Most of us are getting used to the fact that the Great Recession has left a lasting impact on business and employment. “Do more with less,” is probably the most overused and unwelcomed phrase of the past couple of years, especially when it comes to hiring.
If you are in the midst of cutbacks, lack HR support or don’t have available recruiting resources but you still need to figure out a way to get people into your organization, project-based recruitment process outsourcing (RPO) is a recruiting model that can have a big impact with relatively little effort.
Don’t I Need an Enterprise Wide RPO Program?
Not necessarily. More companies are figuring out that while an enterprise-wide RPO program will work, a smaller-scale or project RPO program can lift recruiting resources either temporarily or for a specific purpose with more focus and short-term impact.
Project RPO can be used for recruiting groups of people for a specific area, or as the name implies, for a specific project or operation. It could be the sourcing of talent for expansion, a new department, a sales force or an event. A typical scope is for a certain number of defined hires in a specific timeframe (three months, six months or a year for example).
Project RPO is a great example of how you can leverage an established recruiting team, like the one available from an RPO provider, without having to build an internal team or commit to a larger outsourcing engagement.
A Few Things to Consider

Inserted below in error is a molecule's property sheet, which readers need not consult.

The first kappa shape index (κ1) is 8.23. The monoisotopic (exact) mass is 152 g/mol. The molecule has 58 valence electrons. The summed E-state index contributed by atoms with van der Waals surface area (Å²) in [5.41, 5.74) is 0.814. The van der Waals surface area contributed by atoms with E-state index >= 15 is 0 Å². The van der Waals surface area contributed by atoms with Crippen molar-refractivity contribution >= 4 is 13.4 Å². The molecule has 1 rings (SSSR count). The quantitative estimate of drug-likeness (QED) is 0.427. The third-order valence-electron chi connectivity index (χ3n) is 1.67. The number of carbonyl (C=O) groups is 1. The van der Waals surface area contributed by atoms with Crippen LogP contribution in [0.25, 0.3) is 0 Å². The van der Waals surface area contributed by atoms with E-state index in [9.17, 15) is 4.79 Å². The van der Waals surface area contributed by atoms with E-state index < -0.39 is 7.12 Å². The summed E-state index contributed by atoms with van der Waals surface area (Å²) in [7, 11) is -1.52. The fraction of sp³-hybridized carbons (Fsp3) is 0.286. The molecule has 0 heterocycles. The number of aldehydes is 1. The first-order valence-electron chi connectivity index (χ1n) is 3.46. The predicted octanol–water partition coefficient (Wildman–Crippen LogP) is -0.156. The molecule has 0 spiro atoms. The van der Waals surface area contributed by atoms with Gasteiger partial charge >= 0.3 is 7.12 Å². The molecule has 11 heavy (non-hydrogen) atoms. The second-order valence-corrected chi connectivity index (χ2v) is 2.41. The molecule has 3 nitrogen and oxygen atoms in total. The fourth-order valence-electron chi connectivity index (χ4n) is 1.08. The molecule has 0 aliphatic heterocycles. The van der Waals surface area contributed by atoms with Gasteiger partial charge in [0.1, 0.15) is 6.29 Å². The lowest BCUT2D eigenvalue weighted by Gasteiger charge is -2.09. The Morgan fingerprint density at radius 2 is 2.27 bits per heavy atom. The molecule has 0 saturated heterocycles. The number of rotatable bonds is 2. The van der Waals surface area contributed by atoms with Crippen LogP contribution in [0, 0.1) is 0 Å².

Project RPO has many benefits that your RPO provider should be able to enumerate, such as scalability, cost savings and time savings. But there are other considerations that may also play into your decision to take a smaller step into project RPO.
- Gain Critical Mass or Sustain Momentum – While you’re being told to do more with less, at the same time you’re probably hearing that you need to get people hired quickly or that specific projects or departments need support now. Project RPO can help jump start sourcing or recruiting to help you keep your company moving forward.
- Focus – Probably the most important aspect of project RPO is that it allows you to focus resources in a specific area. While you may be recruiting for many different areas of the company, there may be specialized, high volume or time-sensitive needs that can benefit from a project RPO engagement.
- Scale Without Adding Permanent Costs – While there is a cost associated with any RPO project, having the ability to control the scope and costs on a smaller scale can allow you to increase your recruiting resources without larger, long-term costs. Project RPO typically has a very well defined start, end and cost.
- Inspiration – Lastly, what is sometimes missed is the human impact of recruiting and hiring. With layoffs, frustrated HR staff and even more frustrated hiring managers, making progress in a few areas can be the inspiration your company needs to show progress and get things done.
Project RPO is a great way to get hiring re-started, help you hold on through lean times or simply focus your recruiting dollars. It’s the one time when thinking smaller might actually be better than thinking bigger.